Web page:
Elliott added that the county is still seeing older people stuggling with addictive behaviors.

According to former addict Sean Broyles, he started drinking occasionally and smoking marijuana at the age of 12, but he began a downward spiral decades later after his divorce.

“I was married for 20 years and got a divorce and I started drinking about six years ago,” Broyles said. “From then on everything started spiraling downward. I was doing other drugs on top of the drinking and I was blacking out and couldn’t remember what I’d done.”

Broyles began living from couch to couch and spent a stint of time getting kicked out of Cornerstone mental health facility and the Grant County Rescue Mission for sneaking in addictive substances.

After thinking he had burned his bridge, the Rescue Mission accepted him back on the condition he quit his job, which is how he funded his addictions and joined their “Life Change Program.”

“I knew if I stayed out there it would be a matter of time before I was dead,” he said.

Now Broyles is more than a year sober and works at the shelter full-time.

In-patients, not inmates

Locally, there are short-term rehab options the court refers addicts to, rather than sentencing them to jail.

According to Cindy McCoy, director of Correctional Services, the county referred about 200 addicts to Milestone Addiction Services last year.

Once Milestone receives a referral or a walk-in, the organization does an initial assessment an individual’s needs.

“Once we figure out where they need to go, the first step usually is outpatient (care),” said Dennis Allen, addictions program therapist with Milestone. “We have a plethora of programs we can offer.”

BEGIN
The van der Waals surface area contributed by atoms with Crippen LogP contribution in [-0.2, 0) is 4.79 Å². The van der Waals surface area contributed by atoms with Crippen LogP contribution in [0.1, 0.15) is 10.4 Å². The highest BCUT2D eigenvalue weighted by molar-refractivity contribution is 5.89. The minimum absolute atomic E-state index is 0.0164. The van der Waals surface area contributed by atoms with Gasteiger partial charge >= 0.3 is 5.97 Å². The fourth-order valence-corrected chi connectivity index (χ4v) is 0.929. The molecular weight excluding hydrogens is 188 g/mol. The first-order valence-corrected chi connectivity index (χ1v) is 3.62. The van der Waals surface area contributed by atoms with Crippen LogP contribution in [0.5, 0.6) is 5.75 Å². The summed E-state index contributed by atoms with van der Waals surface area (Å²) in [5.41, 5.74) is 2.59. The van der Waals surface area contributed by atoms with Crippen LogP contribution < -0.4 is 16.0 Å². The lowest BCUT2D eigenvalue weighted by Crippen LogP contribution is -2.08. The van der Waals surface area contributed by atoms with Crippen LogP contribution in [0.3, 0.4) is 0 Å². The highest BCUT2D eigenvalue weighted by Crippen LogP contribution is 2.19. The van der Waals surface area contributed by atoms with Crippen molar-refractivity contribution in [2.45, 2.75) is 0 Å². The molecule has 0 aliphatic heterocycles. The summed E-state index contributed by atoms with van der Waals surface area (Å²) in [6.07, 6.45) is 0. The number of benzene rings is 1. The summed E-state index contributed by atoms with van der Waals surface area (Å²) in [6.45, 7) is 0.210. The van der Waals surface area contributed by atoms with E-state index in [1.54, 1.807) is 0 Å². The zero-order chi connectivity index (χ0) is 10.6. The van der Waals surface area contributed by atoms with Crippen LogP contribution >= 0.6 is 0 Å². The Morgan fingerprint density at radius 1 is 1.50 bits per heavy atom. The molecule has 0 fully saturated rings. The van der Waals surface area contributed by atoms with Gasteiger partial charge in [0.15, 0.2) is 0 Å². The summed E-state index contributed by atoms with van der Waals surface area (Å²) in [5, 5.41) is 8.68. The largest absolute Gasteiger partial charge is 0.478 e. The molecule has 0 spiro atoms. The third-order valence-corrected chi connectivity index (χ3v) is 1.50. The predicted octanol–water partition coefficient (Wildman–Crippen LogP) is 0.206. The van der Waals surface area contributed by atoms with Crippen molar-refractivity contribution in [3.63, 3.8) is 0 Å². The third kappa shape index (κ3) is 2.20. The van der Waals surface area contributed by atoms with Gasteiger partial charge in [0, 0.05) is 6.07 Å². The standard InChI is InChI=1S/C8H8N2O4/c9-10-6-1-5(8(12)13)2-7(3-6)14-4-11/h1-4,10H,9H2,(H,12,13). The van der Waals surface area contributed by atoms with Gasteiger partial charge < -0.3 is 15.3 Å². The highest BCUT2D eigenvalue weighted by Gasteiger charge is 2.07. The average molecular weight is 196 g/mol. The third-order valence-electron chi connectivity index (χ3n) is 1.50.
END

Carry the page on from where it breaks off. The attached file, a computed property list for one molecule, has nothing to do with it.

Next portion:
Programs seek to introduce clients to the recovery community in order to change the thinking behaviors. Later groups focus on teaching skills to deal with stress, relationships and cravings.

According to Allen, about 95 percent of Milestone’s client base comes from corrections, such as drug court, re-entry court, and probation.

Yet, one need the county has is an option for long-term rehabilitation.

“Our community desperately needs a longer-term residential (care),” McCoy said. “We use a lot of out of county (facilities), which means as they’re going through rehab they’re not connecting with local supports. Then they come back here and they may have the best intentions, but it’s very difficult when they haven’t established their recovery support network.”

According to Allen, addiction is a difficult disease because there are so many factors that play into its cause, such as genetics, trauma, education, poverty and neglect.

At Cornerstone Behavioral Health Center they offer opioid detox for up to seven days in their 16-bed inpatient unit, which is the only center of its kind in Grant and Blackford counties.

According to Michelina Burrows, clinical director of outpatient services, Cornerstone served about 773 clients in 2018 who had a primary diagnosis of substance abuse.

“We could be working with someone for three to six months,” Burrows said. “They’re working with the legal system, they’re working with treatment and they’re continuing to not progress so we come back to the table and say ‘Okay, what are we missing?’ We look at it further and find out maybe there was some mental illness that’s been hidden their whole lives.”

According to McCoy, there’s a high rate of relapse among those who struggle with addictions, but she doesn’t view those who do not complete rehab as failures.

“I look at it as if we’re planting the seeds,” she said. “We’re trying to grow recovery. Even when people quote ‘fail’ or go to prison, I don’t look at that as a failure because we haven’t seen the end yet.”

At Spitzer’s last several drug court graduations he has asked the crowd of about 200 people how many know someone who has overdosed.

“And 190 people raise their hand,” he said. “That’s the way the drug problem is affecting our community. This is a disease that does not discriminate on the basis of social status, race (or) where you live.”